of these functions, along with the modified COROIC approximation to exp(x) to
generate the desired functions. That approach will be the subject of the re-
mainder of this section. The corresponding inverse hyperbolic functions will
be considered in the following section.
There is a potential problem associated with immediately applying equation
(4.7.1)-round-off error. For example, if x is near 0, the hyperbolic sine and
tangent relations involve finding the difference between two nearly equal num-
bers. This is a classic source of round-off error and should therefore be
avoided. For values of x that cause this occurrence, an alterna te scheme such
as a Maclaurin series expansion couId be used. Fortunately, for x in the vici-
nity of zero, a rapidly convergent series exists:
sinh x = x + x^3/3! + x^5/5! + ... (4.7.9)
We can determine the maximum number of terms required in the expansion by exa-
mining how close to zero x must be before enough round-off error occurs to
justify switching to the series approximation. To do this, we will rewrite the
sinh x definition:
sinh x = exp(x) (1 - exp(-2x)) / 2 (4.7.10)
For exp(-2x) < 1/2, the relative round-off error effect attributable to this
cause would be small to insignificant. Therefore, a reasonable and conserva-
tive estimate of the value of x below which the Maclaurin series should be
used is x = 1/2 ln 2 = 0.35.
Table 4.7.1 shows the Maclaurin series truncation error that results when
using x = 1/2 ln 2. The rapid convergence is apparent.
Number of Terms Kept Relative
Beyond the First Truncation Error
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1 2 X 10-2
2 1 X 10-4
3 3 X 10-7
4 6 X 10-10
5 6 X 10-13
6 5 X 10-16
7 3 X 10-19
8 1 X 10-22
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Table 4.7.1 Relative truncation error in the sinh x
Mac1aurin series for x = 1/2 ln 2.
The strategy for calculating the hyperbolic sine is therefore the following.
For values of x below 0.35, the Maclaurin series approximation is used. Above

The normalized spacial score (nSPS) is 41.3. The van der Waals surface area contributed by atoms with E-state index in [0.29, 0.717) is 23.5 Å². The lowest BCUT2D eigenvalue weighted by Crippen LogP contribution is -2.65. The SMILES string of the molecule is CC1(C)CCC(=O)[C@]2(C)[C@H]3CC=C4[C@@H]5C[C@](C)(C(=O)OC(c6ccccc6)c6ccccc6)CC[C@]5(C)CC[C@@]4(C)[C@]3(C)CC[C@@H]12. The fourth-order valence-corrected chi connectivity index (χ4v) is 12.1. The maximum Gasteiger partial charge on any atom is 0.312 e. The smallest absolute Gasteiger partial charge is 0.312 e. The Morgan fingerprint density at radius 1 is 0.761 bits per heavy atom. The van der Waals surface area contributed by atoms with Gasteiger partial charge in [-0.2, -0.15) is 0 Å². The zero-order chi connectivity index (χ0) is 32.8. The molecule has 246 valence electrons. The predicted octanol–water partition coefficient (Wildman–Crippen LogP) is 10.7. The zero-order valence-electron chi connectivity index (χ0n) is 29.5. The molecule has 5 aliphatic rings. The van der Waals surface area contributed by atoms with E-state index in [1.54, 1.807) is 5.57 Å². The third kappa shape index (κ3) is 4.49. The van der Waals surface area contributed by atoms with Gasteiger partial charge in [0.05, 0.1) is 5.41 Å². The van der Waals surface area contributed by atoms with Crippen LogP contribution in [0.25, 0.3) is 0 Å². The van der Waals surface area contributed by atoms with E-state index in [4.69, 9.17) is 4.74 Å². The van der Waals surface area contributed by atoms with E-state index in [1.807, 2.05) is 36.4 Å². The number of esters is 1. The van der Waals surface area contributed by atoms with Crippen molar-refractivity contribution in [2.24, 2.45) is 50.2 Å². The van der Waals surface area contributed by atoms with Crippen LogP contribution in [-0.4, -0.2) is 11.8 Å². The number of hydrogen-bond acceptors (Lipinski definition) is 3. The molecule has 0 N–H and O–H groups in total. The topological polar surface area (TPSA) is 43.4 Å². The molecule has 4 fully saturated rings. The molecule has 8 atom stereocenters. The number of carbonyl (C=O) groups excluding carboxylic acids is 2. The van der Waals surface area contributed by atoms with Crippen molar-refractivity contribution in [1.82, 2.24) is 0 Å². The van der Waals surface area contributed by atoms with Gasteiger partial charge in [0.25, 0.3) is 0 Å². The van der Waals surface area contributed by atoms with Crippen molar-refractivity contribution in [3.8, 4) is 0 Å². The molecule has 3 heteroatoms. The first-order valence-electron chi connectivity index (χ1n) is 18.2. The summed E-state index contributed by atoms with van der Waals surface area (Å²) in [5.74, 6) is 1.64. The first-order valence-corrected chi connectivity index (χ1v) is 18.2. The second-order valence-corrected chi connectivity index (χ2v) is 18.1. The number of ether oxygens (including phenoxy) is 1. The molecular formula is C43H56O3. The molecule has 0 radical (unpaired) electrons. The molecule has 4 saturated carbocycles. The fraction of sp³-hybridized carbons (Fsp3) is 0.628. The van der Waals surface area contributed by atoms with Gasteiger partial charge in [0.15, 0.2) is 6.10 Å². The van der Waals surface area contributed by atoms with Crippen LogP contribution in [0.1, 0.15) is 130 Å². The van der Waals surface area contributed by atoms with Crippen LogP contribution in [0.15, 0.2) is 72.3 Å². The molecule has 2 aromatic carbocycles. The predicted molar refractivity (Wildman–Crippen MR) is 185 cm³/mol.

that, equation (4.7.1) is employed.
For calculating the hyperbolic eosine, the exponential definition is applied
directly and without modification since the particular round-off error problem
discussed above does not exist.
The approach to handling the potential round-off error problem for the
hyperbolic tangent is slightly different. The Maclaurin series for the hyper-
bolic tangent is not nearly as quickly convergent as that for the hyperbolic
sine. For this case, the identity tanh x = sinh x / cosh x is implemented.
The subroutines associated with the above discussion are shown in program
Hyper.
The routines of program Hyper are simple to access and work with. lt is
expected that the relative accuracy of the computed results will be limited
by round-off error to roughly 1O^-m+1, where m = 14 in this case. Unfortuna-
tely, when performing such high-accuracy calculations, it is often difficult
to find "true" values to compare against. Such is the case here.
lt is not necessary to use the EXPCORD subroutine for these calculations.
One of the exponential-series evaluation subroutines given in the earlier
chapters could also have been employed. The other exponential subroutines
connect with the same parameter structure.
From [BIBLI 01].
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End of file Hyper.txt